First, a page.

July 19, 2022
AZCA Drilling & Pump services customers in Arizona and California from its Ehrenberg and Marana, Arizona offices. In this tortoise-inhabited region, AZCA must operate while complying with some of the nation’s most restrictive regulations and those required by its domestic, agricultural, forestry, and government customers. California regulations and new federal emissions requirements influenced AZCA owner Larry Siddall to upgrade to a TH60 deep hole drilling rig.
Siddall accepted delivery of the new TH60 while drilling two 12-inch water production bores and three 4-inch monitoring wells for a ground-mounted solar panel photovoltaic electricity farm.
The single-engine simplicity of PTO-powered drilling from the TH60’s EPA 2013-compliant 600 hp (447 kW) carrier engine made it attractive to Siddall in this service area.
The TH60 gives AZCA the same capabilities as the T3W they traded in, with 70,000 lbf (311 kN) of pullback and 30,000 lbf (133 kN) of pulldown. With only one engine, the rig’s overall weight is lighter. The deck has more open space. The single-engine rig also has a quieter drilling environment since the engine is farther away from the driller’s station.
Another TH60 difference is its unique cylinder feed design. Its inverted cylinder allows the larger side of the piston to be used for pullback force, resulting in more pullback force at the same hydraulic pressure as non-inverted cylinder rigs. Increased hydraulic pump flow to the cylinders allows it to trip out at up to 45.72 meters per minute (150 fpm).
The drillers found a fractured granitic rock at about 107 meters (350 ft) that continued to 152 meters (500 feet) in total depth. Siddall said he would have liked to use a hammer in this formation. Job specifications limited him to mud drilling.
The crew sealed off each drill site surface with plastic lining and brought drilling fluid onto the site containing approved additives. All fluid was contained in AZCA’s shale shaker box and hauled away for treatment and disposal, as was initial development water. Solids from the shaker box were also contained and hauled away for treatment and disposal. External pits were not allowed.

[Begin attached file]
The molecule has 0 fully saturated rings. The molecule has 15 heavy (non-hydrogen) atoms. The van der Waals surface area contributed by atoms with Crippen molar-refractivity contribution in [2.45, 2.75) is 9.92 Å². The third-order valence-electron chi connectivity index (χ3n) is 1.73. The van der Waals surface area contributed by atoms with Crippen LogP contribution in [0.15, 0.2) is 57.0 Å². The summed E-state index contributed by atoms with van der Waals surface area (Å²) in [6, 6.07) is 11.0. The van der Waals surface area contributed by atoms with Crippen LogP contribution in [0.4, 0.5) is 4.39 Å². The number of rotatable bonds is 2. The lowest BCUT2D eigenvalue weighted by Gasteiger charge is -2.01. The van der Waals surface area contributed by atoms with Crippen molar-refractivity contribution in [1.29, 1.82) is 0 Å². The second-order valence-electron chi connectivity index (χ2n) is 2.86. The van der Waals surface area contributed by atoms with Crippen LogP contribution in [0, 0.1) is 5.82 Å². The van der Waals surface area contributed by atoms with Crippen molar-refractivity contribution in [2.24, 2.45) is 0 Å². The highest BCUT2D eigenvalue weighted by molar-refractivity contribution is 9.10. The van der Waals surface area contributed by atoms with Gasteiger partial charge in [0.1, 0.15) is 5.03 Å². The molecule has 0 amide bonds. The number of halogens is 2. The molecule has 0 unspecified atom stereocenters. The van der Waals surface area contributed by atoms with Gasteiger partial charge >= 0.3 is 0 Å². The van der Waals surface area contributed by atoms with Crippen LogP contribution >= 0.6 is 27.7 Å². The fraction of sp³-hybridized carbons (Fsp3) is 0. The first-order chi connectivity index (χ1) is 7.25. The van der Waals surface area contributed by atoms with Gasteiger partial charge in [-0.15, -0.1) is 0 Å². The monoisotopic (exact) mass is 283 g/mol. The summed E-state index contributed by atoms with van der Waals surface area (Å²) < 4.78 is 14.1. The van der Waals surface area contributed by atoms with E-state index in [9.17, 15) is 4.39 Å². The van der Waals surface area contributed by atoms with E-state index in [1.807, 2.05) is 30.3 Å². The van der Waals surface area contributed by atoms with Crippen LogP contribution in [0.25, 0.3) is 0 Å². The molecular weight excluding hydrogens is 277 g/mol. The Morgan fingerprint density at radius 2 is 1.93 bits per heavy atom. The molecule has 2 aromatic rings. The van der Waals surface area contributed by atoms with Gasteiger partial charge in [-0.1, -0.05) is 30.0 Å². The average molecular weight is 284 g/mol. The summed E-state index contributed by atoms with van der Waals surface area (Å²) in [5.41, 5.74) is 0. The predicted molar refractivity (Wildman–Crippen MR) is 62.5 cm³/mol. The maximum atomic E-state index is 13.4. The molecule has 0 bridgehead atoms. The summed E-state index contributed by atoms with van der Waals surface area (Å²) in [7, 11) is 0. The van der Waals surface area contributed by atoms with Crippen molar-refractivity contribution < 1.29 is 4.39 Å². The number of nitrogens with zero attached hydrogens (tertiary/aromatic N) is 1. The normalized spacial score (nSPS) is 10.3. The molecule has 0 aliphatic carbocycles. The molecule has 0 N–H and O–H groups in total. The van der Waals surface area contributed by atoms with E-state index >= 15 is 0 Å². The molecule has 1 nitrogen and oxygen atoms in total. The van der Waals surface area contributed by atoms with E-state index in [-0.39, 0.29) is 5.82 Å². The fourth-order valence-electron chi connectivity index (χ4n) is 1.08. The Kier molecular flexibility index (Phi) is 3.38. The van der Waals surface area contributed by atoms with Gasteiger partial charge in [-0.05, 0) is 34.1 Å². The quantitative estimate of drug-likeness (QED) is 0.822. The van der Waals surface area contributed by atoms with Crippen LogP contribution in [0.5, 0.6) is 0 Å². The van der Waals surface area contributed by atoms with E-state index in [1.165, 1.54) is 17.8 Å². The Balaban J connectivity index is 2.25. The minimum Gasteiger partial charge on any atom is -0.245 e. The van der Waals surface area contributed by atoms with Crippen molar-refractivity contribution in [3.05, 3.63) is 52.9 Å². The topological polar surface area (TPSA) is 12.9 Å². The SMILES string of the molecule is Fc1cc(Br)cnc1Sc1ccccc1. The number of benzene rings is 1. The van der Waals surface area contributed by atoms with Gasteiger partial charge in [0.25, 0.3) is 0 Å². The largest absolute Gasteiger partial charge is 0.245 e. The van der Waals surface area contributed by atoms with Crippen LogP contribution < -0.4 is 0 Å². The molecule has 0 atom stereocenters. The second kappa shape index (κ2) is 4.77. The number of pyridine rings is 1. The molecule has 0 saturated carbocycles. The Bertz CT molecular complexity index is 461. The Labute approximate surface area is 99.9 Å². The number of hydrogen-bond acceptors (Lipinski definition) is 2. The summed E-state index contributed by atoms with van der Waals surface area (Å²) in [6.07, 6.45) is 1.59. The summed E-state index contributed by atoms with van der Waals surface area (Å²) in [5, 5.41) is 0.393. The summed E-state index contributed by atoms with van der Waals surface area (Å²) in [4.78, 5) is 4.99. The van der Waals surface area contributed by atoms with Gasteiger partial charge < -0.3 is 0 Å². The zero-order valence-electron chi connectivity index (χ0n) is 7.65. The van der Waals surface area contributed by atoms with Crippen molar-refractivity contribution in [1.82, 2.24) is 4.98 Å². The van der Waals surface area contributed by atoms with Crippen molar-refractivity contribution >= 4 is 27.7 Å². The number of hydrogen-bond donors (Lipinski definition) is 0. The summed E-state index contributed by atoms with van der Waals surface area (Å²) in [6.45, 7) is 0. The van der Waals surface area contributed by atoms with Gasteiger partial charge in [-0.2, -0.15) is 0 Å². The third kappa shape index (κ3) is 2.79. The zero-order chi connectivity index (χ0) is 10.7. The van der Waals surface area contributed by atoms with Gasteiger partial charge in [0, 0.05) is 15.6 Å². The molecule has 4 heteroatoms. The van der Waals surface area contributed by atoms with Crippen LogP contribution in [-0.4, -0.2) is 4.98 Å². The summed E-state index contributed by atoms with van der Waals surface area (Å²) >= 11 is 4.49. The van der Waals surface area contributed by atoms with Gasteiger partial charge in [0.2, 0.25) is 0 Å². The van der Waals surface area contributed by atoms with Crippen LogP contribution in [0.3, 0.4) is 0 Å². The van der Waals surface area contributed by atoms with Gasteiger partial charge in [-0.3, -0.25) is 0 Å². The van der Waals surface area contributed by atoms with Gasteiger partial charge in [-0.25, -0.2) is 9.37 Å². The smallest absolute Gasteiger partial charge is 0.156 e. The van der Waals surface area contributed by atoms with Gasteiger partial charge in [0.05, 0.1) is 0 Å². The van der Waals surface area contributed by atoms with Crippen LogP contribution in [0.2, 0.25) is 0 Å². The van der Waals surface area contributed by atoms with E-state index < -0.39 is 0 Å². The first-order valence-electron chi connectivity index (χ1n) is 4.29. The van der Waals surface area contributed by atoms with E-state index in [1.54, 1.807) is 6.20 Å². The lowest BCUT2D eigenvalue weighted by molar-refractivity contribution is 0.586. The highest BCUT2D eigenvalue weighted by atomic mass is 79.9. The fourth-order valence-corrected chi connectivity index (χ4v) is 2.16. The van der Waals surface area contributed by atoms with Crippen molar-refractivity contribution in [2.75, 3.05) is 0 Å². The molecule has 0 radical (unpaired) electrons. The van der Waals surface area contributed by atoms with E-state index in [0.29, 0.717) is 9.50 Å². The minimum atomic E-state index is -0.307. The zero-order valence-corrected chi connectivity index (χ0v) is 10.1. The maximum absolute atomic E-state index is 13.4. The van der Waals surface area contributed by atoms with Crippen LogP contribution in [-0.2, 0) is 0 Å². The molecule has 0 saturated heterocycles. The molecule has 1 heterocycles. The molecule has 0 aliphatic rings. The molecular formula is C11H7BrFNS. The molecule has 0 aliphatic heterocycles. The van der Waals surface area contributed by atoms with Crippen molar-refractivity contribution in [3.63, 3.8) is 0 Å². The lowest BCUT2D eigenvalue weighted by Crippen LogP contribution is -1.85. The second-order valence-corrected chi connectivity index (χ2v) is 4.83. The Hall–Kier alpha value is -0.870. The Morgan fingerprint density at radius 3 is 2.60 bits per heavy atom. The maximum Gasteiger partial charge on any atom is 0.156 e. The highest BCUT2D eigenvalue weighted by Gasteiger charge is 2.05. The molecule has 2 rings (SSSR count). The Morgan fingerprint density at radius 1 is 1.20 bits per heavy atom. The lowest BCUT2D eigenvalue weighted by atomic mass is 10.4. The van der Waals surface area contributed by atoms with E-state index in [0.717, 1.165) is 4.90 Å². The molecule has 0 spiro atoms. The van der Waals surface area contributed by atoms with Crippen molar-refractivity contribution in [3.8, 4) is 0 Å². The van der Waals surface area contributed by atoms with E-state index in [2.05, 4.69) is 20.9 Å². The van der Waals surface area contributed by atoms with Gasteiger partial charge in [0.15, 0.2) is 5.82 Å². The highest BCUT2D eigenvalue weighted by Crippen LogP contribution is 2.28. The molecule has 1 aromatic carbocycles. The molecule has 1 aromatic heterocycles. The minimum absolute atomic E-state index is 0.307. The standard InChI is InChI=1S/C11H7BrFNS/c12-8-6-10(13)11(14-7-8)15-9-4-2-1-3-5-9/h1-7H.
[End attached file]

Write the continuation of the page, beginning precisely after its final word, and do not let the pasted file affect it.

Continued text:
One well site allowed a drilling area of 232 square meters (2,500 ft2), yet the crew could fit the TH60 in among a pipe trailer, water storage tanks, a shale shaker, treaded loader, and AZCA’s off-board mud pump. Siddall said off-board pumps are standard in the Western U.S. The TH60 easily accommodates the preference with quick connections at its hydraulic manifold.
Water production wells were drilled in two passes, followed by a hole opener PDC pilot and a tricone bit-third reamer. The monitoring wells were drilled single pass with hard-rock tricone bits.
Normally a tortoise can live off its internal water supply for a year or more without a water source. Under distress, a tortoise will void some of this water as a defense mechanism, depleting itself of critical moisture and causing death if it cannot replenish it. Therefore, any construction work permitted near tortoise habitats requires monitoring of the tortoises for signs of distress.
A third-party environmental consulting company surveyed the land, identifying tortoises, their burrows, and activities, monitoring all access points throughout the project.
After the Bureau of Land Management reviewed impact studies, it permitted a right of way in one of the least tortoise-populated areas.
Although the drilling site was only about 2 miles from the main road, it took the drilling crew, tractor-trailer rigs, and water trucks up to 40 minutes to make their way to it.
An ECM accompanied each piece of equipment as it entered or departed the drill site at speeds of 10 mph (16 k/hr) or less. Once a gate had been slid back into place, the drilling crew and accompanying ECM piled soil and rock against its bottom to seal off gaps that might permit a tortoise to crawl under it. The drilling crew also assisted in relocating tortoises that entered the tortoise-free areas.
The modernized gauges and overall reliability of the new TH60 reduced what Siddall referred to as a “high scrutiny” factor. Environmentalists monitored all drilling operations. Siddall was constantly aware of the need for smooth operations. What a driller would think was a minor malfunction might unduly alarm them. Having reliable equipment, he said, reduced any concern.
AZCA’s extra measures helped the desert tortoise and helped the customer maintain regulatory compliance. The power produced by its customer will help California reach the 2016 targets of its Renewable Energy Program initiative.